From the List of Shame: Planes, Trains & Automobiles


I have a lot of conflicted feelings about Thanksgiving. On the one hand, it’s essentially a big dinner with all your loved ones, where hopefully everyone contributes aka my favorite thing. Yet, it’s also completely baseless. We all acknowledge that the supposed foundation of Thanksgiving is completely false, fucked up, and everything in between. So I deal with Thanksgiving, shall we say, tentatively.

Which I guess means I’ve missed out on a lot of Thanksgiving movies. Two nights ago my partner showed me Planes, Trains, and Automobiles, apparently a classic, but one I honestly get confused with Airplane like, all the time. For those who don’t know (ha, yeah right) , P, T, and A, as I will hereby abbreviate, is the John Hughes film about Neal Page (Steve Martin), an uptight, unpleasant Marketing Executive trying to make his way home to his family for Thanksgiving. It’s a series of unfortunate events from there on out. A cab is stolen from him by Del Griffith (John Candy), a chatty and slightly socially clueless shower-curtain salesman (I think?), who continues to be across the board stressful. The classic setup for an odd couple.

If you are prone to anxiety, this movie is not for you. Don’t get me wrong, I succumbed to its charms, particularly Candy’s, but I was watching through spread fingers. Half of me was saying, “oh my god, Steve Martin needs to chill out. He is the least fun dude ever. He doesn’t even deserve his family!” and the other was hyperventilating because logistical stresses are just the straight up worst. But I sort of got it, y’know? I mean I can’t imagine it’s the movie I’ll pass down to the next generation but it’s enjoyable. I’m not ruing the 24 years I’ve spent without it, but you get the idea.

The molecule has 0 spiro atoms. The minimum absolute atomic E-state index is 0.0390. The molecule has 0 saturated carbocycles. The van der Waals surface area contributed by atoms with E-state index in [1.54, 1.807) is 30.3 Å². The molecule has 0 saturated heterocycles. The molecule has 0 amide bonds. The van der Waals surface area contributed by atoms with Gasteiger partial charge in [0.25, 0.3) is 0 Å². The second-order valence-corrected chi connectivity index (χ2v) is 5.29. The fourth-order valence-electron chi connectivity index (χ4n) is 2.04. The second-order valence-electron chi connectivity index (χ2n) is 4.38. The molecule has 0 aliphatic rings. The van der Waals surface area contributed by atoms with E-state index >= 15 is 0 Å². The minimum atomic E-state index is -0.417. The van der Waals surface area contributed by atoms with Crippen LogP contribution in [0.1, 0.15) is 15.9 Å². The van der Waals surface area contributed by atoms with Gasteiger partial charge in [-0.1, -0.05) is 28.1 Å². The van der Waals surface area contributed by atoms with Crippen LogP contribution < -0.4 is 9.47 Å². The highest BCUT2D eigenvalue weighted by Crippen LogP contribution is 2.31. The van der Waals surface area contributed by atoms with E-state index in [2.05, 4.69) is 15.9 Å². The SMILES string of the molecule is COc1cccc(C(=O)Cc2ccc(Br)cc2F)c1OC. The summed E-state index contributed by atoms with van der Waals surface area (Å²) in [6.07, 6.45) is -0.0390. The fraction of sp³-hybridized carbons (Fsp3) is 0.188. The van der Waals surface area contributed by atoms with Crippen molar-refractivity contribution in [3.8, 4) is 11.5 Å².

There’s also something novel about watching a movie that deals with so many logistical problems in an age where we’re so used to things functioning/getting our way. Even though Neal has several options for getting home, the whole process seems so slow and fragile. All it takes is travel to make the world seem like it’s ending. And it does: it’s just this hyperbolic form of this hysteria we all feel, no matter what kind of travel we’re dealing with, about getting home to your loved ones.  So if you’re traveling this holiday season, I hope it works out for you. But if not, you can go home to Steve Martin and John Candy and commiserate.

Author: Madeline Meyer

Madeline recently graduated from Oberlin College where she studied Cinema Studies. She writes screenplays and ill-received dad jokes. She likes board games and olives.

Leave a Reply

Your email address will not be published. Required fields are marked *